You can never have too much pitching

We went to the Blue Jays game on Saturday – part of a group deal with the Waterdown Minor Baseball Association, where Ryan plays. It was Nicholas’ first ever baseball game, Ryan’s third, and Gail’s first in about 6 years. I’ve gone to a couple of games with my dad since the kids were born – before that, Gail and I would go to at least 7 or 8 games a year, sometimes more, and usually including the home opener. Ah, how times change.

Anyway, Nicholas had no interest in the game whatsoever. He was interested in his grilled cheese sandwich, ketchup flavoured chips (“they spice my tongue!”), popcorn, and the books we brought, but mainly he was interested in the flip-down chairs. Ryan watched a bit of the game here and there, but was fascinated by the Jumbotron. Later in the game, he also found the books we brought and was so enthralled by one of them that when Troy Glaus hit a home run, Ryan didn’t even look up. Gail watched the game but didn’t really pay attention to it; she was focussed on making sure the boys kept themselves occupied. I actually watched the game, which the Jays lost 5-3. Ted Lilly, who I’ve never been a big fan of, pitched a great game. He only allowed three hits in 8 2/3 innings, and struck out 12. Two of those three hits, however, were home runs – the first with 2 walks aboard, and the second right after a Shea Hillenbrand error, so it was 5-0 after 4 innings. Lyle Overbay and Troy Glaus both homered to make it close, but the Jays offence just couldn’t get anything going. I think Vernon Wells and Alex Rios each grounded to third base three or four times.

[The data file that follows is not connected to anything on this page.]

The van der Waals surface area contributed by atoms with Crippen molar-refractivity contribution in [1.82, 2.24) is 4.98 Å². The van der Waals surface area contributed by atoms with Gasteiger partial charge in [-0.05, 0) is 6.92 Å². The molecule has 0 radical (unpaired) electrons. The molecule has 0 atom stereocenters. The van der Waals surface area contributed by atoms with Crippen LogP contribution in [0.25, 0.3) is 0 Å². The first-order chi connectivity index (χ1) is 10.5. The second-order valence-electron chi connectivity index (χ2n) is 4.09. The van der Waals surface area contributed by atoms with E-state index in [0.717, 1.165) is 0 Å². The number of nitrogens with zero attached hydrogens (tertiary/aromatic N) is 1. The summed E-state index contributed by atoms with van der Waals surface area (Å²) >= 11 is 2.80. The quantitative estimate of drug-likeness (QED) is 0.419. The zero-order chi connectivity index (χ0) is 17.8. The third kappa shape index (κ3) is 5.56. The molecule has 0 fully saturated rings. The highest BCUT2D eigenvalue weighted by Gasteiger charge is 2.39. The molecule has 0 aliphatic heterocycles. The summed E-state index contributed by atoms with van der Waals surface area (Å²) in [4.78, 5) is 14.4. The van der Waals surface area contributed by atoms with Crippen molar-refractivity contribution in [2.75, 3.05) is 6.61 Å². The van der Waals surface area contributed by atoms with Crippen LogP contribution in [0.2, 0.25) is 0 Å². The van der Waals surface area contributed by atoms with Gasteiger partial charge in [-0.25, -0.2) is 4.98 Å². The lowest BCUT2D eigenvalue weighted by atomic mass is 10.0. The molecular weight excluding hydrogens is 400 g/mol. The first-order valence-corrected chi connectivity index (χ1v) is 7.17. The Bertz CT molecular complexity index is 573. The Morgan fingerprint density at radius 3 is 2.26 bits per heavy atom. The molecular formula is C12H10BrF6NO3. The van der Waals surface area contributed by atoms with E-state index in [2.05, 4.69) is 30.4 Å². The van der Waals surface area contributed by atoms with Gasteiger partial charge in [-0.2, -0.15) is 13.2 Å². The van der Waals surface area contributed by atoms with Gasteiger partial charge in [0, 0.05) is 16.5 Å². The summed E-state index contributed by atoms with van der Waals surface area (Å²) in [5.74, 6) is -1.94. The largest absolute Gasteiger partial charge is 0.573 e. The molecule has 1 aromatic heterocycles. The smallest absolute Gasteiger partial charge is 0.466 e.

The Jays are doing pretty well this year – I read today that they are leading the league in batting average, slugging percentage, and on-base percentage, and are one of only two teams since 1969 to have a team batting average over .300 more than 60 games into the season. They’re only a couple of games out of first in the East, but they’ve had an amazing nine opportunities this year to sweep a series, and have yet to do so. They could really use one of those 10 or 12 game winning streaks to boost their confidence.

You wouldn’t have thought this going into the season, but I guess pitching is their weakness this year. Their starting pitching has been decent, but not great. Lilly has been fine, but not the all-star he was a couple of years ago. Chacin and Towers are all performing below where they were last year; Towers has been just dreadful for all but one start, and the mighty expensive A.J. Burnett has pitched all of a game and a half. On the upside, Roy Halladay has been his usual amazing self, and rookie Casey Janssen has been a welcome addition – an ERA of just over 3.00 and 5 wins in 9 starts. The bullpen has been… well, let’s just say that calling them “spotty” is being kind. B.J. Ryan, who was also expensive, has been worth every penny so far (15 saves in 16 opportunities, an ERA of 0.61, and a WHIP of 0.67), but looking down the rest of the pitching stats, Justin Speier is the only reliever with an ERA under 5.00. That’s nasty.

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